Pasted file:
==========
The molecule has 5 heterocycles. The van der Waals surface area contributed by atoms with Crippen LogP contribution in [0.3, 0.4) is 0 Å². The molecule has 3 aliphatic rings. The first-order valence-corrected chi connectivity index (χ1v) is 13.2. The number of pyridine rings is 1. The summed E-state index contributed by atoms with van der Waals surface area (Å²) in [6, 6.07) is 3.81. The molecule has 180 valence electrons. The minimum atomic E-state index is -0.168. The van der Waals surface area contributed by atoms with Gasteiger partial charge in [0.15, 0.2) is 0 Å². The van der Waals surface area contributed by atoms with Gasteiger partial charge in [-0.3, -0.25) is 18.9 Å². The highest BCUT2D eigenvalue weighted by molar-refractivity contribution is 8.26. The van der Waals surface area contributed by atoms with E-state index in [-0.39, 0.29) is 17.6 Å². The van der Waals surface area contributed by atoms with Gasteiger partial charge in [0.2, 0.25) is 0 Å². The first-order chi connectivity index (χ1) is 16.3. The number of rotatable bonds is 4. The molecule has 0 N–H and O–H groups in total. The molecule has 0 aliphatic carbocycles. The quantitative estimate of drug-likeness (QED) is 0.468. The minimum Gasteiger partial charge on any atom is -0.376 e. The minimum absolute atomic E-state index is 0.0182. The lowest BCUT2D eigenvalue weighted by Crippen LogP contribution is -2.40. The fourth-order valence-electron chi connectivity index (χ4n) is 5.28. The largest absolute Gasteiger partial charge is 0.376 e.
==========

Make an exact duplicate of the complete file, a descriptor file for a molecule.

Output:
The molecule has 5 heterocycles. The van der Waals surface area contributed by atoms with Crippen LogP contribution in [0.3, 0.4) is 0 Å². The molecule has 3 aliphatic rings. The first-order valence-corrected chi connectivity index (χ1v) is 13.2. The number of pyridine rings is 1. The summed E-state index contributed by atoms with van der Waals surface area (Å²) in [6, 6.07) is 3.81. The molecule has 180 valence electrons. The minimum atomic E-state index is -0.168. The van der Waals surface area contributed by atoms with Gasteiger partial charge in [0.15, 0.2) is 0 Å². The van der Waals surface area contributed by atoms with Gasteiger partial charge in [-0.3, -0.25) is 18.9 Å². The highest BCUT2D eigenvalue weighted by molar-refractivity contribution is 8.26. The van der Waals surface area contributed by atoms with E-state index in [-0.39, 0.29) is 17.6 Å². The van der Waals surface area contributed by atoms with Gasteiger partial charge in [0.2, 0.25) is 0 Å². The first-order chi connectivity index (χ1) is 16.3. The number of rotatable bonds is 4. The molecule has 0 N–H and O–H groups in total. The molecule has 0 aliphatic carbocycles. The quantitative estimate of drug-likeness (QED) is 0.468. The minimum Gasteiger partial charge on any atom is -0.376 e. The minimum absolute atomic E-state index is 0.0182. The lowest BCUT2D eigenvalue weighted by Crippen LogP contribution is -2.40. The fourth-order valence-electron chi connectivity index (χ4n) is 5.28. The largest absolute Gasteiger partial charge is 0.376 e.